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Enteric hormones orchestrate appetite, food-seeking behaviors, intake, physical and chemical digestion, and the absorption of the nutrients, intricately linking the brain, the intestines, and multiple endocrine organs to sustain the energy balance of an organism. In 1902, William Maddox Bayliss and Ernest Henry Starling demonstrated that the gastrointestinal (GI) system is the body’s largest endocrine organ. Their work with secretin establishes roles of the GI system beyond digestion and nutrition and includes systemic signaling between regions of the GI system and the central nervous system (CNS) to coordinate appetite, satiety, digestion, and absorption.

Work by John Sidney Edkins in 1902 led to discovery of “gastric secretin,” now known as gastrin. Secretin and gastrin were thought to be the primary chemical mediators of digestion until the 1920s, when cholecystokinin (CCK) was added to the list. Until the 1970s, these three mediators remained the central dogma of GI hormonal signaling. The 1970s, however, yielded an explosion in GI hormone research and the discovery of over 100 additional hormones. The GI system produces exclusively peptide hormones.

Enteric hormones are of great evolutionary importance. Many human enteric hormones can be isolated in similar forms from other species and arise from common precursor tissue-specific mechanisms, known as prohormone processing, yielding a variety of end products from a common precursor. These “alternative splicing” mechanisms create unique mediators with specific functions. Precursor hormones and their derivatives are referred to as a hormone family. These enteric hormone “families” include the gastrin, secretin, and somatostatin (SST) families, among others (Table 10-1). These examples represent conservation of precursors over centuries of species’ evolution. Despite the unique chemistry derived from the tissue-specific processing, similar signaling may occur at receptor sites within/between these families.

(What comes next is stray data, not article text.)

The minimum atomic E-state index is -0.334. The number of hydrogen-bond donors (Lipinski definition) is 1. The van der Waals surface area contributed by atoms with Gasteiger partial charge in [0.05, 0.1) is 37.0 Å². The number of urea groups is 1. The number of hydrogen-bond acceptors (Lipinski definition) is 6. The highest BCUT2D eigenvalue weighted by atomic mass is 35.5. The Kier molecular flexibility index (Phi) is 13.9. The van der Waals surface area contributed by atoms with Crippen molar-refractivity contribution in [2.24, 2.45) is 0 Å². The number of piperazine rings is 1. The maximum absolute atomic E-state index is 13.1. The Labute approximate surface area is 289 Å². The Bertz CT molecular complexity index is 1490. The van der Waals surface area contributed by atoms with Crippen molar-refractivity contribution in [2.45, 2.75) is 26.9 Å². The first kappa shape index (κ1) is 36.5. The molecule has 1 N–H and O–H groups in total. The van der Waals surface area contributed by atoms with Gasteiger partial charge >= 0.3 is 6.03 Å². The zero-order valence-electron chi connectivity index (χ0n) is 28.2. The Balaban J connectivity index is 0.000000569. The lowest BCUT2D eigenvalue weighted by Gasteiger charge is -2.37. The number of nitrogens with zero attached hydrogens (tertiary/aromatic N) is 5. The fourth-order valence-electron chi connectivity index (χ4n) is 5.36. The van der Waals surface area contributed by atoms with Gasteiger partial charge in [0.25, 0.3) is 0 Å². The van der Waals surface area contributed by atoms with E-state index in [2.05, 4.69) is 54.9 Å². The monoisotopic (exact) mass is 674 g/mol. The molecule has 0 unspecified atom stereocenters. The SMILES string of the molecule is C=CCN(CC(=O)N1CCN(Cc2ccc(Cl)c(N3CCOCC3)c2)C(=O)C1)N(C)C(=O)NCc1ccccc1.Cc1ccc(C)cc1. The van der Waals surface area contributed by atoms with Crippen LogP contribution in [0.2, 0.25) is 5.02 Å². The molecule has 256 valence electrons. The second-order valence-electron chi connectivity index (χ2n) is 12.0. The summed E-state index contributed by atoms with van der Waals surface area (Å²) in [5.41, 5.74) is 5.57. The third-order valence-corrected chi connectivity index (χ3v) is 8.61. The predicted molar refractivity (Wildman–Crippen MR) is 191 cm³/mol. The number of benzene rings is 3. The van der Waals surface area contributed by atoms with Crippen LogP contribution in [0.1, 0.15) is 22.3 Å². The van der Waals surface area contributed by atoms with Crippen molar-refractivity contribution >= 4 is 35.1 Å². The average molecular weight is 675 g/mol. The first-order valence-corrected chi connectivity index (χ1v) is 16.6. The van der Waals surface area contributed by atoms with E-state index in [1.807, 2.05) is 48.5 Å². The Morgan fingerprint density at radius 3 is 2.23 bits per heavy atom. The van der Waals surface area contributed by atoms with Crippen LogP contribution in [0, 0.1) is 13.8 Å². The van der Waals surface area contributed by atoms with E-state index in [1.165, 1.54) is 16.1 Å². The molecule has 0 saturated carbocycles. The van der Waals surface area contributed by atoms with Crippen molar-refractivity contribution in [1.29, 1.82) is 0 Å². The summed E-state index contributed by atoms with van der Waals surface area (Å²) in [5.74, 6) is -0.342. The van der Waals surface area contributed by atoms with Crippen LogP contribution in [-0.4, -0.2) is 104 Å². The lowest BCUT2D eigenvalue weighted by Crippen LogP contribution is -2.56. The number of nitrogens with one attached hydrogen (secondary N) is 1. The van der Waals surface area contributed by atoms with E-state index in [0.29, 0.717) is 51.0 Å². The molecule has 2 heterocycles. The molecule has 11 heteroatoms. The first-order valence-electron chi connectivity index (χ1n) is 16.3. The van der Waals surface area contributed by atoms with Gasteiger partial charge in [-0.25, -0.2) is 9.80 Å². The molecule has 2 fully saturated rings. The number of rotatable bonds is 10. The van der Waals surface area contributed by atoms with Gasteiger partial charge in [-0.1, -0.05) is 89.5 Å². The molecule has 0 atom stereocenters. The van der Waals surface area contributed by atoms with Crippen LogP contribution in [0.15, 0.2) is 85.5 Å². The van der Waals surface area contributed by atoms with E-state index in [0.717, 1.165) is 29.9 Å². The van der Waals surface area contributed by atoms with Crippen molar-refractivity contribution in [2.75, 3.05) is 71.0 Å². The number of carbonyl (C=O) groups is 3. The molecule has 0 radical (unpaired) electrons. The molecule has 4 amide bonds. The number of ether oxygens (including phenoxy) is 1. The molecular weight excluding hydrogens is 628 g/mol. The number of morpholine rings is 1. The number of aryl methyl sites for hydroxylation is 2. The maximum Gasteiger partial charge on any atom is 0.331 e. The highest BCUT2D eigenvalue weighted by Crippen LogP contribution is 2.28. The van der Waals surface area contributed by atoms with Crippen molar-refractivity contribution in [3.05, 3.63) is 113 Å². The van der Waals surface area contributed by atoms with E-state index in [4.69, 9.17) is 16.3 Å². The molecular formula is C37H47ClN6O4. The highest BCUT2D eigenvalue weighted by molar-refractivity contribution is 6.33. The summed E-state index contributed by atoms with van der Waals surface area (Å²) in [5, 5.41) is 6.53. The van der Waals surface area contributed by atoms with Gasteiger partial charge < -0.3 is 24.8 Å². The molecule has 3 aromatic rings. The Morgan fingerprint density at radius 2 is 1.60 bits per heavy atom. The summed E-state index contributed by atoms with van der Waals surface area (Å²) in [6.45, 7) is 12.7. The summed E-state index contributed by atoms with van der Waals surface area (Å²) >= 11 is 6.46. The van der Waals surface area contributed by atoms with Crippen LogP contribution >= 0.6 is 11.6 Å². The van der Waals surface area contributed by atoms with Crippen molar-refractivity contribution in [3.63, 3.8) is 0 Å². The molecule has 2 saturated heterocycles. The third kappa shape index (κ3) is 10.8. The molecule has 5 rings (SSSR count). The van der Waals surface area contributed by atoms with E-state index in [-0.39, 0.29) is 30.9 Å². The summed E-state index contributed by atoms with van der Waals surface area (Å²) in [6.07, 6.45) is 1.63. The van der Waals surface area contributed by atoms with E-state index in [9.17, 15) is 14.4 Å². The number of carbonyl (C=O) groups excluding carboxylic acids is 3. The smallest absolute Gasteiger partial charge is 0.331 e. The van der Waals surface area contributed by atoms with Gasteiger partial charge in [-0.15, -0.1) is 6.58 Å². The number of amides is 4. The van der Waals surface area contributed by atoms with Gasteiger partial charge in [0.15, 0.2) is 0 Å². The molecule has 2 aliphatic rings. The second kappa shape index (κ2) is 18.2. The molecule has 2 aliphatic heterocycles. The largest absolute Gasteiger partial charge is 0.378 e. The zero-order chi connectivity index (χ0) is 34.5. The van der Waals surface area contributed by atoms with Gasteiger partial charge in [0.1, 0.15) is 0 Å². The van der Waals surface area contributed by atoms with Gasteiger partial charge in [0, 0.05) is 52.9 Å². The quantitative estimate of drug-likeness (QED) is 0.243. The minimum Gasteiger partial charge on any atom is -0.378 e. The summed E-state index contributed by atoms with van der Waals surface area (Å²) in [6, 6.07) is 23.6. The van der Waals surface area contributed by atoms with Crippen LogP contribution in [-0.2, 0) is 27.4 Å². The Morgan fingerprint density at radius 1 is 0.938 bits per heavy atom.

Table 10-1.Enteric Hormone Families

In addition to roles in nutrient digestion, absorption, and satiety, many of the GI hormones, including CCK, gastrin, and glucagonlike-peptide (GLP-1), provide a “trophic” signal to organs of the GI system. This trophic effect helps maintain tissue in the GI tract; however, if pathologic concentrations are present, trophism can lead to overproduction of tissue, such as hypertrophied gastric mucosa in gastrinomas.

Enteric hormone regulation involves negative feedback loops, presence of products of digestion, direct hormonal signaling, and neurotransmission. One example of a negative feedback loop involves reduction of gastrin secretion in the stomach due to low pH encountered in the small intestine. Partially digested proteins yield polypeptides, which, when sensed in the small intestine, stimulate secretion of several hormones, including the incretins. Additional mechanisms for regulation of GI hormones include a hormonal “off” signal; for example, secretion of SRIH from the pancreas and other cells halts secretion of several secondary ...

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